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Oscar E. and Melinda Perry Vizcarra

Upon graduating Cornell in 1979, Oscar and Mindy embarked on fulfilling their dream of having a successful family farm. They began on the land that had been in her family since 1894 and was at the time, a part-time farm raising tart cherries for processing. As students in the Pomology department, they were inspired by their small fruit professor, Dr. Thompkins, who felt it was possible to make a living on a small farm by growing high value crops and selling directly to the public. They were pioneers in direct marketing and agri-entertainment by changing the emphasis of the farm from wholesale processing to retail agriculture. They started with pick your own fruit; planting dwarf apples, cherries, raspberries, blueberries, and strawberries.

As times changed, demand for pick your own slowed, and demand for more services increased. They opened a farmhouse market, began making homemade fruit pies and jam, fresh pressed sweet cider and homemade donuts. They started offering school tours in 1985, enabling children from Western NY to harvest their own food and learn the importance of agriculture. Each year they host thousands of students. Also in the late 1980's, they started the "Pumpkin Fiesta", fun family entertainment which consists of hay rides, pony rides, pig races, corn maze and many other farm themed activities for kids and adults. The Haunted Forest Hayride was also added for some night-time fun.

After 25 years of farming, they knew they needed more, in order to succeed in a time of shrinking population, so in 2004 they opened Vizcarra Vineyards. This enabled them to utilize excess fruit to make a value-added product that was shelf stable and could be sold year round. They planted vineyards and now make 20 different kinds of wine, from traditional vinifera wines to fruit wines made from fruit grown on the farm. Five years after opening the winery, it became apparent there was also a demand for local beer. So in 2009 they partnered with microbrewery Flying Bison to open Becker Brewing Company.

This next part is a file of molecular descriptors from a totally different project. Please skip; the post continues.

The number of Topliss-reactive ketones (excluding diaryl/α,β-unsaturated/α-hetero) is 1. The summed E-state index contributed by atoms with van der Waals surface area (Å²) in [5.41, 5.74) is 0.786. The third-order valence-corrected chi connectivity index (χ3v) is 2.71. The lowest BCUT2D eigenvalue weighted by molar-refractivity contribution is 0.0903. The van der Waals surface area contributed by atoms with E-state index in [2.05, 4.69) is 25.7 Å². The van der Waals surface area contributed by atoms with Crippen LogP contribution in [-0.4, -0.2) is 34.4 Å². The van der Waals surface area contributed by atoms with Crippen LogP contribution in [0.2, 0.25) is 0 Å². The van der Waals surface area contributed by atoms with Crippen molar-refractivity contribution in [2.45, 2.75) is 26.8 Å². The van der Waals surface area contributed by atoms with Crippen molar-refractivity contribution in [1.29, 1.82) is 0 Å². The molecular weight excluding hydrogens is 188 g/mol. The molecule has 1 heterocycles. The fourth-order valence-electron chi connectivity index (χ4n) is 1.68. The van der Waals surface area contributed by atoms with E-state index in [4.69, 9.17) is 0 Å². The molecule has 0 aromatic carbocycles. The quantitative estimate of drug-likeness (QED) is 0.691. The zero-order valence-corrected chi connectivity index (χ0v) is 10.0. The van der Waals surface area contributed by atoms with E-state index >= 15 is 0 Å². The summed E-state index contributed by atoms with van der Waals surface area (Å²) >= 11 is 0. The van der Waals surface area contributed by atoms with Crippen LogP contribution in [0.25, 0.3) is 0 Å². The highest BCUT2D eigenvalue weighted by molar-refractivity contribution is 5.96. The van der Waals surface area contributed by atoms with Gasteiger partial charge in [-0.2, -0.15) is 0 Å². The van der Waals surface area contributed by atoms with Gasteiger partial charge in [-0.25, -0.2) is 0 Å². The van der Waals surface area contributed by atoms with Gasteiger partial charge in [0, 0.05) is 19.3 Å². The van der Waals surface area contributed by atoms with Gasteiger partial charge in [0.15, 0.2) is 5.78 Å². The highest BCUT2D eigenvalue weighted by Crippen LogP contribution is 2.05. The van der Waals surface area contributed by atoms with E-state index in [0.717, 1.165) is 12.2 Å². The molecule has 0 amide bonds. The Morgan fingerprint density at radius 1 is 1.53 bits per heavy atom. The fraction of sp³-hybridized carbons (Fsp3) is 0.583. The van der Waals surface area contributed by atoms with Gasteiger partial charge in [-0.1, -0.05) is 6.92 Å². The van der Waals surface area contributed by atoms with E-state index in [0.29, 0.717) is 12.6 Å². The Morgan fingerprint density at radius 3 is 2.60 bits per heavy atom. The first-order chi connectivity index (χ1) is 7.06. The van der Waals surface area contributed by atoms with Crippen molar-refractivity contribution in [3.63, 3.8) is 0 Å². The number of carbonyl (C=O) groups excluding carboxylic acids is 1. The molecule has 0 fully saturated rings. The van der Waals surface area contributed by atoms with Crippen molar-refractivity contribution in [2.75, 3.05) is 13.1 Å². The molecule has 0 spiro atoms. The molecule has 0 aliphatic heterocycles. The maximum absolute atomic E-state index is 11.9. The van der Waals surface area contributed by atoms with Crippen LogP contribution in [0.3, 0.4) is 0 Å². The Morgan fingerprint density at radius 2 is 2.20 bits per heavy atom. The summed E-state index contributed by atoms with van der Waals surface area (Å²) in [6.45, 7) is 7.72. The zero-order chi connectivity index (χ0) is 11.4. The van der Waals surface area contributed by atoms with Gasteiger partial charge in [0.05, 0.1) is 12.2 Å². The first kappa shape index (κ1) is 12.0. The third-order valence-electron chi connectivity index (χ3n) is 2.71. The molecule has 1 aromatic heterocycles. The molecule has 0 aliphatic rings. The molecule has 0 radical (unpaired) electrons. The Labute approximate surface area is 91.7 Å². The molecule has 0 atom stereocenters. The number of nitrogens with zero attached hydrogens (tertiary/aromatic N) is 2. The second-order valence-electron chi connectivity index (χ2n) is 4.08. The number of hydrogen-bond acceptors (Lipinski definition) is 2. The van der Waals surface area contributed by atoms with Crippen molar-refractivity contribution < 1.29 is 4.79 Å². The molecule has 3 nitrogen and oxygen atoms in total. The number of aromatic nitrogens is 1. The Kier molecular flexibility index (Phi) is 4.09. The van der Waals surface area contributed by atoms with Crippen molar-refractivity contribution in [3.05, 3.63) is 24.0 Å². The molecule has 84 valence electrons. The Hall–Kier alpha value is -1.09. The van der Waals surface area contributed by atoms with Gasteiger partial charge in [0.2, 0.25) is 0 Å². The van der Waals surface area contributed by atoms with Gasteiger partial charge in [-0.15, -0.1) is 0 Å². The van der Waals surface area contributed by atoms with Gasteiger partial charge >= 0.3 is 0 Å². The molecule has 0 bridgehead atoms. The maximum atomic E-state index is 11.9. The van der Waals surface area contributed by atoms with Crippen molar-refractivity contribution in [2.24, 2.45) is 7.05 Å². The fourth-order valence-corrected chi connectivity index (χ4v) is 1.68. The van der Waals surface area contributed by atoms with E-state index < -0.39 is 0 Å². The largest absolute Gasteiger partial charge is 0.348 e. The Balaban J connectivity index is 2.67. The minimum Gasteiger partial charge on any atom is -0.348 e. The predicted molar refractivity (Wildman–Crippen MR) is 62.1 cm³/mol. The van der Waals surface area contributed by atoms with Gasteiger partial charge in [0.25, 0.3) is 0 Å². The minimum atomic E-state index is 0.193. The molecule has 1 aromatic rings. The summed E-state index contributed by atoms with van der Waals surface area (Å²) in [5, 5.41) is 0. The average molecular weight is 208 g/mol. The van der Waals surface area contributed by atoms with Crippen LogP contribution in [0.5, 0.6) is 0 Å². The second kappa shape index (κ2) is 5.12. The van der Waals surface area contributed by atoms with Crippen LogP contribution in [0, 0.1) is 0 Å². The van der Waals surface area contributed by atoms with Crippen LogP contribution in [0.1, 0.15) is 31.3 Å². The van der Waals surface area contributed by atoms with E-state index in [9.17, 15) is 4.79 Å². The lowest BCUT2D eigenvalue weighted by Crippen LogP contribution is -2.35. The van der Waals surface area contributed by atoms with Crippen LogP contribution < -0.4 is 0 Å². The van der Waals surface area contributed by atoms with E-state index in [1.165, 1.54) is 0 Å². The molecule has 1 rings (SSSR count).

A few years after opening the winery, requests for weddings and private events began to increase, so with the help of their daughter Amanda, who joined the farm after graduating from Alfred University with a degree in business, they began hosting weddings. She has grown the private events division to include two wedding pavilions that now host over 200 weddings and parties each year and which use fruits and vegetables grown on the farm.

In 2009 they started “100 Mile Radius meals”, a five-course wine and food paired dinner where all of the food is grown within 100 miles of the farm. It is a “field to fork” approach in that the food is grown, prepared and served on the farm. “Local Lunches” are also served in the brewery during the growing season. Their youngest son returned to the farm in 2008 and is now head winemaker and designer. He is in charge of social media, website, and label design. Their oldest son returned to the farm in 2010 and with his help started the Community Supported Agriculture (CSA) program in 2011. They now have over 250 members who receive their portion of the harvest every week.

Today they are the largest employer in their rural town of Hartland and have fulfilled their dream of having a family farm with the fifth generation poised to continue the tradition. They have spent the last 35 years building a business, finding ways to make a living farming, trying to keep up with the latest business trends and keeping customers satisfied. They feel it is a privilege to grow food, make products, and provide a place that brings enjoyment and nourishment to families, friends and customers.